As sobering as it is to accept, you will eventually pass on. And either you pass on without any purpose or plan – leaving the burden to your loved ones – or you can take the time to prepare for the end of your life and, in the process, provide a greater sense of closure for everyone involved.
Everyone’s end of life care situation will be different, but here are some suggestions to help you approach this sensitive and emotional time with poise:
1. Have Important Conversations
The first step is to have the right conversations with the right people. When you decide to stop seeking treatment or pursuing certain healthcare options that are designed to extend your life, it’s important that people know.
Your family needs to know that you’re dying – not so that they can feel sorry for you, but so that they may process it in a healthy manner. These conversations are more for your loved ones than they are for you. Set aside some time to speak with parents, siblings, grandchildren, close friends, mentors, etc. You don’t have to be overly sentimental or wise – just be yourself. Honesty will go a long way.
2. Make Your Wishes Known
Now’s the time to make your wishes known. If you’re currently in a nursing home, hospital, or another care facility, it may be wise to move back home. This will lessen your chances of receiving poor care from a staff that may neglect certain important needs. Instead, you can receive personalized care from your loved ones (who are more likely to respect your wishes).
If you haven’t already done so, now’s also a good time to designate a trusted loved one to make medical decisions on your behalf.
“This person, called your healthcare proxy or medical power-of-attorney, is the person who you know will make decisions the way you want them made and who can most easily stand at your bedside, if necessary,” patient advocate Trisha Torrey writes. “Your proxy will need to make decisions for you if you are in a coma, have a sudden heart attack or stroke, experience another debilitating event, and can’t speak. In addition to your primary representative, you’ll want to designate who your second choice representative should be.”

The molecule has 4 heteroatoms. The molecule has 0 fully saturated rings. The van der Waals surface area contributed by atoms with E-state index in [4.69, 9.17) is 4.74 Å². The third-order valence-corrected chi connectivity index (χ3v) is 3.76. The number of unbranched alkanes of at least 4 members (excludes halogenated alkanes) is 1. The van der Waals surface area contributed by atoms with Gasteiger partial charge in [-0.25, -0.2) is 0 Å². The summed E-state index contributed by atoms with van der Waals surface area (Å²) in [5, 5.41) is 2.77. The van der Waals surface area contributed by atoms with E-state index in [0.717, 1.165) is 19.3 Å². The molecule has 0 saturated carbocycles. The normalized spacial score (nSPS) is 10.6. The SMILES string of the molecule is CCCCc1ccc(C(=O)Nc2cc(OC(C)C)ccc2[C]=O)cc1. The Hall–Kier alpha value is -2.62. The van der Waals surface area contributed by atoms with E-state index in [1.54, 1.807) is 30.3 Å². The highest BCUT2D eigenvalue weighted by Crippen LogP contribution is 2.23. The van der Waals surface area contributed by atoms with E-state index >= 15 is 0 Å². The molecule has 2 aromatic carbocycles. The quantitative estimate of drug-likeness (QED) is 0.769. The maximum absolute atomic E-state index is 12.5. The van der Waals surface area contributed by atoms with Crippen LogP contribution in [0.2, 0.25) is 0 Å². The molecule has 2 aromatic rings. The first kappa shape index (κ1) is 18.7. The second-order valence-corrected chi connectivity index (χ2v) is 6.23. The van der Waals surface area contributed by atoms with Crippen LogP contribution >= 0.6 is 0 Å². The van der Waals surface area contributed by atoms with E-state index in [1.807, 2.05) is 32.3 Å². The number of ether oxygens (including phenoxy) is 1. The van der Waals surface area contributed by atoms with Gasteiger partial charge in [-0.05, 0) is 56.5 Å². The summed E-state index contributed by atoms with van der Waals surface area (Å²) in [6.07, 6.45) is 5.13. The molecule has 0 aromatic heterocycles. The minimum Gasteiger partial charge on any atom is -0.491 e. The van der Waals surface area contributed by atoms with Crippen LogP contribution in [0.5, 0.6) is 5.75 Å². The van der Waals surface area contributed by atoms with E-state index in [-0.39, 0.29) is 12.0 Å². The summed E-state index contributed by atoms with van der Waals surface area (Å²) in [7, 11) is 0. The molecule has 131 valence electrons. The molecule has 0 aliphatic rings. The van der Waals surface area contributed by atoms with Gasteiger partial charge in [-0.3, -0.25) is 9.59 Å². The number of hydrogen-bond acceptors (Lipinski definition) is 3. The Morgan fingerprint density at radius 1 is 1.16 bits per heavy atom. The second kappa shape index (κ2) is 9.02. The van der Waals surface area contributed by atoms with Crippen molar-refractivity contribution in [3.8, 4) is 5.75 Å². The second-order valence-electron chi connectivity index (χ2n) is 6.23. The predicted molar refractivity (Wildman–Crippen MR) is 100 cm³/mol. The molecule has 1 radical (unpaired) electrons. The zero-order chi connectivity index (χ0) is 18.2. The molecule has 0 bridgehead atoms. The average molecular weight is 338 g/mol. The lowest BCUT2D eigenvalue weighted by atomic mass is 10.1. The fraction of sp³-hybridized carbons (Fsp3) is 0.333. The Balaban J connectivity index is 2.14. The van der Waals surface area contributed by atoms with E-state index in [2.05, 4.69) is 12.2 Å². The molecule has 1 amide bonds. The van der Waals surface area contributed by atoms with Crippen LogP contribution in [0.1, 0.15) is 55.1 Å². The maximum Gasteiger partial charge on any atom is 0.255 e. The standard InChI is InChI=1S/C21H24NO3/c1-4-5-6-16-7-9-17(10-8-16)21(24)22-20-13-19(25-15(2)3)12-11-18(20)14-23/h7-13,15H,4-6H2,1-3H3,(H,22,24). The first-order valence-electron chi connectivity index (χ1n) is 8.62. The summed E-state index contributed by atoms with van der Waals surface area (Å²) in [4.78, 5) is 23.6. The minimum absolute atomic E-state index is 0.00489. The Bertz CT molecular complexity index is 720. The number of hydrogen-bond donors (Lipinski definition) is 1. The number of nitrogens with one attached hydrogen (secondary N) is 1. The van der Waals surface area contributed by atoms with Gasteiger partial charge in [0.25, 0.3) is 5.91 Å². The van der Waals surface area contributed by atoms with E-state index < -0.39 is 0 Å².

If there are specific details that are important to you, make these clear as well. For example, some people only want certain individuals present when the time comes for them to die. Other people don’t care. Speak your mind now so that you have the chance to die on your terms.
3. Get Financial Matters in Order
Hopefully you already have a last will and testament drafted. If you don’t, go ahead and do so. This will allow you to direct your finances and assets to the right people. It also saves your heirs from having to deal with the legal fallout of an estate that hasn’t been properly accounted for.
4. Secure the Right Burial Arrangements
Finally, be sure that you establish and document your burial arrangements prior to your passing. This is one less thing your family has to worry about. It gives them the opportunity to grieve properly, rather than hurrying around to figure out administrative details.
Leaving With Grace and Dignity
You will leave a legacy when you die. Whether this legacy is positive or negative remains to be seen. By preparing for the end of your life with purpose and dignity, you’ll increase the chances of passing on a legacy that people are happy to attach themselves to. Take some time to think about your wishes and how they can be executed tastefully.
That’s what the family of a patient told Sunita Puri when she was a resident in internal medicine. They were chilling words for the young doctor as she took over the care of a very sick man on the overnight shift.
To Puri, the patient, who had widespread metastatic liver cancer, appeared to be dying. She tried to talk with the family about forgoing heroic measures, to let him have peace in his last hours. But they were adamant.
“Do everything,” they told her. Hours after admitting him to the intensive care unit, she was overseeing chest compressions to revive him after his heart stopped. “I was blinking back tears,” she recalls. The man died that night.